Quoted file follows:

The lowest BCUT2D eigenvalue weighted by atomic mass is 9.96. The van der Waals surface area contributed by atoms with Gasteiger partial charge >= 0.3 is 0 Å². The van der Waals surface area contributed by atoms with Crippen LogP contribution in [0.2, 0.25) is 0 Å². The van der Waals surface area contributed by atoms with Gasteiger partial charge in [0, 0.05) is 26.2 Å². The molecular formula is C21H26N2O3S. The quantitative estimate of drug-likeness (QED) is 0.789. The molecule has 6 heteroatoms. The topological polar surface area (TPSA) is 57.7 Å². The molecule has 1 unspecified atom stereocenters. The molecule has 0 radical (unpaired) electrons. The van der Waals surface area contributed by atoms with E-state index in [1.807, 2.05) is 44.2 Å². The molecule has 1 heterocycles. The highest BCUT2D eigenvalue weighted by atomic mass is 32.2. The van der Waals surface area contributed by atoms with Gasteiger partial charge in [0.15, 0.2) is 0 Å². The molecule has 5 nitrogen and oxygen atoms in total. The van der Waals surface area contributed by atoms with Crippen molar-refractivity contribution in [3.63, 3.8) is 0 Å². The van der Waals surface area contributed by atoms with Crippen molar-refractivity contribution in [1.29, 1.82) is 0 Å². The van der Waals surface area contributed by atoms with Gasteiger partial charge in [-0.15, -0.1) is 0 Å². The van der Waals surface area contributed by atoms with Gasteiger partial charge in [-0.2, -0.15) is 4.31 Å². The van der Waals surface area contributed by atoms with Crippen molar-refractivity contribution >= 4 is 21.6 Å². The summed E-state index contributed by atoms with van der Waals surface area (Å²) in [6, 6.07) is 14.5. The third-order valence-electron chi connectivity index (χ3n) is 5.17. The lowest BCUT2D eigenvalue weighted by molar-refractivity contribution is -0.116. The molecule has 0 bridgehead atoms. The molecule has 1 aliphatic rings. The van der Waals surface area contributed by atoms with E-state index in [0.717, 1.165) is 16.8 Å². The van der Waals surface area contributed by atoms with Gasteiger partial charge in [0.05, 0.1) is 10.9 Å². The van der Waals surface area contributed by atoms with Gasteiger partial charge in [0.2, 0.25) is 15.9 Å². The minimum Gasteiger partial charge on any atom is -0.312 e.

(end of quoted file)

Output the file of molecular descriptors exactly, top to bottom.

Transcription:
The lowest BCUT2D eigenvalue weighted by atomic mass is 9.96. The van der Waals surface area contributed by atoms with Gasteiger partial charge >= 0.3 is 0 Å². The van der Waals surface area contributed by atoms with Crippen LogP contribution in [0.2, 0.25) is 0 Å². The van der Waals surface area contributed by atoms with Gasteiger partial charge in [0, 0.05) is 26.2 Å². The molecular formula is C21H26N2O3S. The quantitative estimate of drug-likeness (QED) is 0.789. The molecule has 6 heteroatoms. The topological polar surface area (TPSA) is 57.7 Å². The molecule has 1 unspecified atom stereocenters. The molecule has 0 radical (unpaired) electrons. The van der Waals surface area contributed by atoms with E-state index in [1.807, 2.05) is 44.2 Å². The molecule has 1 heterocycles. The highest BCUT2D eigenvalue weighted by atomic mass is 32.2. The van der Waals surface area contributed by atoms with Gasteiger partial charge in [0.15, 0.2) is 0 Å². The molecule has 5 nitrogen and oxygen atoms in total. The van der Waals surface area contributed by atoms with Crippen molar-refractivity contribution in [3.63, 3.8) is 0 Å². The van der Waals surface area contributed by atoms with Crippen molar-refractivity contribution in [1.29, 1.82) is 0 Å². The van der Waals surface area contributed by atoms with Gasteiger partial charge in [-0.15, -0.1) is 0 Å². The van der Waals surface area contributed by atoms with Gasteiger partial charge in [-0.2, -0.15) is 4.31 Å². The van der Waals surface area contributed by atoms with Crippen molar-refractivity contribution >= 4 is 21.6 Å². The summed E-state index contributed by atoms with van der Waals surface area (Å²) in [6, 6.07) is 14.5. The third-order valence-electron chi connectivity index (χ3n) is 5.17. The lowest BCUT2D eigenvalue weighted by molar-refractivity contribution is -0.116. The molecule has 0 bridgehead atoms. The molecule has 1 aliphatic rings. The van der Waals surface area contributed by atoms with E-state index in [0.717, 1.165) is 16.8 Å². The van der Waals surface area contributed by atoms with Gasteiger partial charge in [0.05, 0.1) is 10.9 Å². The van der Waals surface area contributed by atoms with Gasteiger partial charge in [0.2, 0.25) is 15.9 Å². The minimum Gasteiger partial charge on any atom is -0.312 e.